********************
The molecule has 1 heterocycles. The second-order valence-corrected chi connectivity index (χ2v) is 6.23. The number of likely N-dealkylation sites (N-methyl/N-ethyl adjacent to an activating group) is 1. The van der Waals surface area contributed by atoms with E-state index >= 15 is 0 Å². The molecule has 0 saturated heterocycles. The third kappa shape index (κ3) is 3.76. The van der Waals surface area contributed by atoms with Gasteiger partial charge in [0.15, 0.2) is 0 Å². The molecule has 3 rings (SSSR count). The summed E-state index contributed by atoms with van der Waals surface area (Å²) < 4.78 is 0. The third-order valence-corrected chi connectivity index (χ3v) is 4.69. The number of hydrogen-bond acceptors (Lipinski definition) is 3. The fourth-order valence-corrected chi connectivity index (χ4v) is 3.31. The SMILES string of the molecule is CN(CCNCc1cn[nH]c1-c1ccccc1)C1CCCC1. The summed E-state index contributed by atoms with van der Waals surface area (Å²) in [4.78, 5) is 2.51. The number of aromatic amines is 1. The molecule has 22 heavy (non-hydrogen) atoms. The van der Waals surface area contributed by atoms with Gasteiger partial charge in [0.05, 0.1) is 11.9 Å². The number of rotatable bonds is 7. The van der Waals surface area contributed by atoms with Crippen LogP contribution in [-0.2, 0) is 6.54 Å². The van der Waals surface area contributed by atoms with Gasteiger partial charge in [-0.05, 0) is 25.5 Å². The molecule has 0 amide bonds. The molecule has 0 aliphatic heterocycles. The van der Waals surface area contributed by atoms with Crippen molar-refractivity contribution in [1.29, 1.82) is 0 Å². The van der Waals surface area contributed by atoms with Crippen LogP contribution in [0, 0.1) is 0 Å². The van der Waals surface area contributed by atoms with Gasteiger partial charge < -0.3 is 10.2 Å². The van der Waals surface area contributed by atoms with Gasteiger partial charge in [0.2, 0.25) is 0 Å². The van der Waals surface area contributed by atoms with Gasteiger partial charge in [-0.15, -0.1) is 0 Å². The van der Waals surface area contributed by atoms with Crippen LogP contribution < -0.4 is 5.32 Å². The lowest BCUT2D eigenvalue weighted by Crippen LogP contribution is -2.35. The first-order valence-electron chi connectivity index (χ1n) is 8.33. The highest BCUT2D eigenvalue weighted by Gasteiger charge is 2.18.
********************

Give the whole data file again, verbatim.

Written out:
The molecule has 1 heterocycles. The second-order valence-corrected chi connectivity index (χ2v) is 6.23. The number of likely N-dealkylation sites (N-methyl/N-ethyl adjacent to an activating group) is 1. The van der Waals surface area contributed by atoms with E-state index >= 15 is 0 Å². The molecule has 0 saturated heterocycles. The third kappa shape index (κ3) is 3.76. The van der Waals surface area contributed by atoms with Gasteiger partial charge in [0.15, 0.2) is 0 Å². The molecule has 3 rings (SSSR count). The summed E-state index contributed by atoms with van der Waals surface area (Å²) < 4.78 is 0. The third-order valence-corrected chi connectivity index (χ3v) is 4.69. The number of hydrogen-bond acceptors (Lipinski definition) is 3. The fourth-order valence-corrected chi connectivity index (χ4v) is 3.31. The SMILES string of the molecule is CN(CCNCc1cn[nH]c1-c1ccccc1)C1CCCC1. The summed E-state index contributed by atoms with van der Waals surface area (Å²) in [4.78, 5) is 2.51. The number of aromatic amines is 1. The molecule has 22 heavy (non-hydrogen) atoms. The van der Waals surface area contributed by atoms with Gasteiger partial charge in [0.05, 0.1) is 11.9 Å². The number of rotatable bonds is 7. The van der Waals surface area contributed by atoms with Crippen LogP contribution in [-0.2, 0) is 6.54 Å². The van der Waals surface area contributed by atoms with Gasteiger partial charge in [-0.05, 0) is 25.5 Å². The molecule has 0 amide bonds. The molecule has 0 aliphatic heterocycles. The van der Waals surface area contributed by atoms with Crippen molar-refractivity contribution in [1.29, 1.82) is 0 Å². The van der Waals surface area contributed by atoms with Crippen LogP contribution in [0, 0.1) is 0 Å². The van der Waals surface area contributed by atoms with Gasteiger partial charge < -0.3 is 10.2 Å². The van der Waals surface area contributed by atoms with Gasteiger partial charge in [0.2, 0.25) is 0 Å². The van der Waals surface area contributed by atoms with Gasteiger partial charge in [-0.15, -0.1) is 0 Å². The van der Waals surface area contributed by atoms with Crippen LogP contribution < -0.4 is 5.32 Å². The lowest BCUT2D eigenvalue weighted by Crippen LogP contribution is -2.35. The first-order valence-electron chi connectivity index (χ1n) is 8.33. The highest BCUT2D eigenvalue weighted by Gasteiger charge is 2.18.